Life at Internment Camps

Posted: May 11, 2011 in Life at an Internment Camp

On March 4, 1942 22,000 Japanese men were given 24 hours to pack before they were to be imprisoned. Sent off to do labour on road crews or beet farms the men were separated from their families in the initial time period of the internment of the Nikkei Kanadajin. The internment camps contained very poor living conditions. Quite often, several families were forced to live in the same shack, which consisted of panal boards with no insulation, rickety walls, and if lucky, a stove. Many Japanese resorted to putting latterns under their beds during the winters to keep warm.699 of the 945 men working the road crews complained about being separated from their families and others broke curfew hours. They were sent to POW camps at Angler and Petawaw in Ontario.

Women and children were moved to six inland B.C. towns; Greenwood, Sandon, Kaslo, New Denver, Rosebery, Slocan City, Bay Farm, Popoff, Lemon Creek, and Tashme created to relocate the populace. The conditions were so poor that even the citizens of war torn Japan sent provisions for the detainees. In the latter years of the war they petitioned the Royal Commission for better housing and more stoves. After the petition they were allowed to grow vegetable gardens, dig basements and create extra rooms in the small houses they were living in.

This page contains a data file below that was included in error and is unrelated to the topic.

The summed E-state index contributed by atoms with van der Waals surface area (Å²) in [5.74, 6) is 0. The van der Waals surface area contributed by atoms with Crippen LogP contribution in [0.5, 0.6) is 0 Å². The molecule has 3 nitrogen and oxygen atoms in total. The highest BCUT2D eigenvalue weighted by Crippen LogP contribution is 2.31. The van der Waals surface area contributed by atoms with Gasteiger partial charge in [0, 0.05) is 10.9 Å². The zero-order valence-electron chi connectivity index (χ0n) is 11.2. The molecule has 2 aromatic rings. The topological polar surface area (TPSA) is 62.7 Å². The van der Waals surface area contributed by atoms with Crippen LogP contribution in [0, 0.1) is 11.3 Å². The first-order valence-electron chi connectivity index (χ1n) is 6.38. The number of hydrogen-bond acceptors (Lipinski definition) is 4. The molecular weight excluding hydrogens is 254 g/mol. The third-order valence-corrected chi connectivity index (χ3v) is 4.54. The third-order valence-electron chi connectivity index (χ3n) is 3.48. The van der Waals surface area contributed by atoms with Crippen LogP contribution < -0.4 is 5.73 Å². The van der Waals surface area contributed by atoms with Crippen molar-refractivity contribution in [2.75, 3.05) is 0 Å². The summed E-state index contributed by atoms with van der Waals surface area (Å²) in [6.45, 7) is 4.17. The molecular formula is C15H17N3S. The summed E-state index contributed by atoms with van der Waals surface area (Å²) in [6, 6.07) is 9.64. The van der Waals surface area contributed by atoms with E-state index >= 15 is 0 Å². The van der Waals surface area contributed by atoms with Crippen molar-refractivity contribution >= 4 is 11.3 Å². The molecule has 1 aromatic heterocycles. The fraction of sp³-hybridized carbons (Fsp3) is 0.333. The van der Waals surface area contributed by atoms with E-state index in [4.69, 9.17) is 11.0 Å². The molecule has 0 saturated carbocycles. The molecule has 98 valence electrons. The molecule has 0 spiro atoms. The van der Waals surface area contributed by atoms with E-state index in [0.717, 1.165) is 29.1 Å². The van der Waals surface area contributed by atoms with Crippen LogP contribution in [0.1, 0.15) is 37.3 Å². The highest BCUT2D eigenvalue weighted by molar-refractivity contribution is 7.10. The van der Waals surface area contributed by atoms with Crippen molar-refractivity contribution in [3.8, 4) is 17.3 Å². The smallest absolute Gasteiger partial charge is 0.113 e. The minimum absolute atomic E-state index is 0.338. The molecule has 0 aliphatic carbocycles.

After struggling to obtain the right to teach the children the Lemon Creek camp was given permission to school them until grade 10.

“Self-supporting” camps were established in Lillooet, Bridge River, Minto City, McGillivray Falls, and Christina Lake. At these camps men paid to be allowed to farm the land and live in a less restrictive area.

Story from Hideo Kukubo tells what life was like during the war:

“I was in that camp for four years. When it got cold the temperature went down to as much as 60 below. The buildings stood on flat land beside a lake. We lived in huts with no insulation. Even if we had the stove burning the inside of the windows would all be frosted up and white, really white. I had to lie in bed with everything on that I had… at one time there were 720 people there, all men, and a lot of them were old men.”

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